1.5m customers hit by gas firms shutting up shop

Martin Lewis discusses how to claim money from energy companies

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The rocketing wholesale costs are also having a knock-on effect on meat production, with industry sources warning shoppers face higher food bills. But Prime Minister Boris Johnson dismissed suggestions that it would lead to panic buying in supermarkets. He said: “We’ve got very good supply chains, as I’ve been saying over the last few days, and what we’re seeing is the growing pains of a global economy recovering rapidly from Covid.”

The Government has agreed to potentially pay tens of millions of pounds to subsidise a major US-owned manufacturer to keep supplies flowing to the food sector.

Environment Secretary George Eustice said the final details were still being worked on but “it’s going to be into many millions”.

He added: “The truth is, if we did not act, then by the early part of next week, some of the poultry processing plants would need to close, and then we would have animal welfare issues because you would have lots of chickens that would have to be euthanised on farms. We would have a similar situation with pigs.”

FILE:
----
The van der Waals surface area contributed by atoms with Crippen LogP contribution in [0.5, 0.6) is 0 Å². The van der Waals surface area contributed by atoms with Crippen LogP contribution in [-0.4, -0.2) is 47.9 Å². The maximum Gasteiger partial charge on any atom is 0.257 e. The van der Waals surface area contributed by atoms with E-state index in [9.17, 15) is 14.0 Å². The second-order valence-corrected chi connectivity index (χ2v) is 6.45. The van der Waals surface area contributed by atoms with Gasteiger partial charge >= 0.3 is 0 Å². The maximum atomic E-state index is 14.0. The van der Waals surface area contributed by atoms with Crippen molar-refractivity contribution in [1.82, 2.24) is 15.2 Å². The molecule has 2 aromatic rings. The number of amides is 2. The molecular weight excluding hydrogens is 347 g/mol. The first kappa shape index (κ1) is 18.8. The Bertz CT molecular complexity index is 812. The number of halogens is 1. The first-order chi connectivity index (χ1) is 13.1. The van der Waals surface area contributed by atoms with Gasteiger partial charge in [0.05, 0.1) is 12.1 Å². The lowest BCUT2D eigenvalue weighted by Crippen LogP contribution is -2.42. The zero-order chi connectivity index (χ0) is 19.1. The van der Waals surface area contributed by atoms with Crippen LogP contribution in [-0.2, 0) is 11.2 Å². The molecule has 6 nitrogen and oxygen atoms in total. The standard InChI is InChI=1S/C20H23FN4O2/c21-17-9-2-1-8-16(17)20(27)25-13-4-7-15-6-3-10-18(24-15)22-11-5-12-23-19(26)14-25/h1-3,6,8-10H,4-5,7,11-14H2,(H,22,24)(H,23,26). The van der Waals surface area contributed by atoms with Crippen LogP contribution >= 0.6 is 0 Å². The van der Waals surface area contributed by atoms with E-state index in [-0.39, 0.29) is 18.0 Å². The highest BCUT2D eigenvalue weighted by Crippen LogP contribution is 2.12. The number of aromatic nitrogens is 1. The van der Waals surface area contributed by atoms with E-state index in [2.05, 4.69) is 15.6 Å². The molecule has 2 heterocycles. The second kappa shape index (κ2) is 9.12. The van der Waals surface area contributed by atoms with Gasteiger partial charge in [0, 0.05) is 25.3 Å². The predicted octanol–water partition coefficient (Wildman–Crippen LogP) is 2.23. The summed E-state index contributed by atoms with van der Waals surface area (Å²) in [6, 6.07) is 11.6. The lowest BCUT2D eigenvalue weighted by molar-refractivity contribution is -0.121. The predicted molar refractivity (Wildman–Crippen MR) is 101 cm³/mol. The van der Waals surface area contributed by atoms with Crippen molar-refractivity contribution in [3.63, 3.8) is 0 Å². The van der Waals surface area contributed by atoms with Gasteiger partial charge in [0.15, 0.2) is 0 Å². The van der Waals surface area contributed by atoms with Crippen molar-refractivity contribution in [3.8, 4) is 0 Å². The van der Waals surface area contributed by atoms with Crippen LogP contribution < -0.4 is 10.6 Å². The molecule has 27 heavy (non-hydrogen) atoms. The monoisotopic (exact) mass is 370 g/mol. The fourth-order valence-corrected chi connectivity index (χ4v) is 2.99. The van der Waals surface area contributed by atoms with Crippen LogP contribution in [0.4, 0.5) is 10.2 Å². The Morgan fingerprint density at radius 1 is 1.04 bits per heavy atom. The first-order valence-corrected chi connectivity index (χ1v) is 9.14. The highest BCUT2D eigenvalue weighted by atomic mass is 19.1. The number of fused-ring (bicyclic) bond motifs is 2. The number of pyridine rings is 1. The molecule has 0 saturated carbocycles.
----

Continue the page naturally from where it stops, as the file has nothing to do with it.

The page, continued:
Meanwhile Avro Energy and Green Supplier Limited became the latest gas firms to collapse. PFP, MoneyPlus, Utility Point, People’s Energy and HUB Energy have already closed.

Wholesale prices for gas are up 250 percent since January, including a 70 percent increase since August.

Ofgem chief executive Jonathan Brearley said the price rise is something not seen before at this pace.

He added that it was “very hard” to put a figure on how many customers will be left in limbo by energy firms going bust.

Households can keep using gas and electricity while the regulator tries to find them a new supplier. But companies may be reluctant to take on hundreds of thousands of new customers because they will have to buy more energy at eye-watering prices.

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